The main weakness of the social protection system in Benin is the exclusion of the poorest and the most vulnerable who mostly earn their income in the informal sector (PND, 2018–2025). Indeed, the weakness of the social security programs in Benin may come from both the demand and supply side. In fact, from demand side, only 6.4% of the economically active population subscribes to the two existing social security funds in Benin (FNRB and CNSS) and 0.1 of them subscribed to RAMUFootnote 1 (PND, 2018–2025). From the supply side, the share of the budget allocated to the social protection has declined between 2015 and 2019 by 18%. This given not only to a reduction in budget allocations to social protection of 39% (from 41.5 to 25.4 billion CFA) but also to the share of the budget in favor of specific social protection interventionsFootnote 2 by 33% (from 23.6 billion to 15.9 billion CFA) (UNICEF, 2019). Furthermore, specific social protection account only for 1.3% compared to 6.8% for total social protection. As a result, it worth looking for policies that have more impact on the most vulnerable people including women and children.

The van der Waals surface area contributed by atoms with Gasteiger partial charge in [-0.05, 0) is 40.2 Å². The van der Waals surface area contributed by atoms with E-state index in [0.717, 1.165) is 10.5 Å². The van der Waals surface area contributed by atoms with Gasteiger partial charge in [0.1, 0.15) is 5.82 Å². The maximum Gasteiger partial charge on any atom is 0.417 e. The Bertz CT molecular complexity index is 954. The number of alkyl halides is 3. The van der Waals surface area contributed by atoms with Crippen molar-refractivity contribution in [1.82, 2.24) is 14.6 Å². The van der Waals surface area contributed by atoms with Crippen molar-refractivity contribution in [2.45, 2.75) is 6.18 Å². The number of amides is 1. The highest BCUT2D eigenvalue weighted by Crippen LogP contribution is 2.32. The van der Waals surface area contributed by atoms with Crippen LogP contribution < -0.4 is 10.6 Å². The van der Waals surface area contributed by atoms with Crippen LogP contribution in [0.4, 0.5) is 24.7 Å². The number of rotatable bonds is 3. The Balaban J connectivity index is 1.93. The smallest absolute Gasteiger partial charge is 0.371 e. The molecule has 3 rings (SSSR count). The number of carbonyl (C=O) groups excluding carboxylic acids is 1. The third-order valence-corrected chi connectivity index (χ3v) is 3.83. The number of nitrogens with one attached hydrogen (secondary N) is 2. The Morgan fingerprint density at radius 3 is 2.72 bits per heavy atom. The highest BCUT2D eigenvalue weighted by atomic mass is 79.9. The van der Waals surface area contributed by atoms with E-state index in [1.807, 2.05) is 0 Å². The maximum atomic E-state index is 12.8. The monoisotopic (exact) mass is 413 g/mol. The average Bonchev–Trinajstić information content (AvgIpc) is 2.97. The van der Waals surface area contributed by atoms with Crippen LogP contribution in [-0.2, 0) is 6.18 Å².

Review of the literature

In the case of health shocks, production is directly affected, implying consequently income loss. Observing or anticipating this shock, the household adopts coping strategies to minimize adverse impacts. If coping strategies are completely effective, then income will be stabilized, and consumption patterns may be largely unaffected. Otherwise, the health shock will lead to changes in household consumption patterns.